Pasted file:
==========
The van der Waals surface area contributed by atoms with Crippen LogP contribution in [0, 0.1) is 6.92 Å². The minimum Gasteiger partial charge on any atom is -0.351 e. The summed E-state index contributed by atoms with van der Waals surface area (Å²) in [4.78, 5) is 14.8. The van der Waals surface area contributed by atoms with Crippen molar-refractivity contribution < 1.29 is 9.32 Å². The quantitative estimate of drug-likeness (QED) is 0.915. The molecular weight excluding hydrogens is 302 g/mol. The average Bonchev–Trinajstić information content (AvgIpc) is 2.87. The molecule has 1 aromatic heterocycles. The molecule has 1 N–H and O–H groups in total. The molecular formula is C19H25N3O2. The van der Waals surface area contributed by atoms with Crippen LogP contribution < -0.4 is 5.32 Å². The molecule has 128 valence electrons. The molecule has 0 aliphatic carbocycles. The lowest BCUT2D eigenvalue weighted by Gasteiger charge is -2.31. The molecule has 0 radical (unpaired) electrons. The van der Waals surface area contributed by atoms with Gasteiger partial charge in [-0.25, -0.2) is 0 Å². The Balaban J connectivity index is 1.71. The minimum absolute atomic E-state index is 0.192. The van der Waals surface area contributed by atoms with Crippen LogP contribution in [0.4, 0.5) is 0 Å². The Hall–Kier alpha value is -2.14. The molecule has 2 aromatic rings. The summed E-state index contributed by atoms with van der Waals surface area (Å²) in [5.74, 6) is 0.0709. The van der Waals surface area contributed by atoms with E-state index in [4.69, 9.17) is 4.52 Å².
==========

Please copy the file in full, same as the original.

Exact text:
The van der Waals surface area contributed by atoms with Crippen LogP contribution in [0, 0.1) is 6.92 Å². The minimum Gasteiger partial charge on any atom is -0.351 e. The summed E-state index contributed by atoms with van der Waals surface area (Å²) in [4.78, 5) is 14.8. The van der Waals surface area contributed by atoms with Crippen molar-refractivity contribution < 1.29 is 9.32 Å². The quantitative estimate of drug-likeness (QED) is 0.915. The molecular weight excluding hydrogens is 302 g/mol. The average Bonchev–Trinajstić information content (AvgIpc) is 2.87. The molecule has 1 aromatic heterocycles. The molecule has 1 N–H and O–H groups in total. The molecular formula is C19H25N3O2. The van der Waals surface area contributed by atoms with Crippen LogP contribution < -0.4 is 5.32 Å². The molecule has 128 valence electrons. The molecule has 0 aliphatic carbocycles. The lowest BCUT2D eigenvalue weighted by Gasteiger charge is -2.31. The molecule has 0 radical (unpaired) electrons. The van der Waals surface area contributed by atoms with Gasteiger partial charge in [-0.25, -0.2) is 0 Å². The Balaban J connectivity index is 1.71. The minimum absolute atomic E-state index is 0.192. The van der Waals surface area contributed by atoms with Crippen LogP contribution in [0.4, 0.5) is 0 Å². The Hall–Kier alpha value is -2.14. The molecule has 2 aromatic rings. The summed E-state index contributed by atoms with van der Waals surface area (Å²) in [5.74, 6) is 0.0709. The van der Waals surface area contributed by atoms with E-state index in [4.69, 9.17) is 4.52 Å².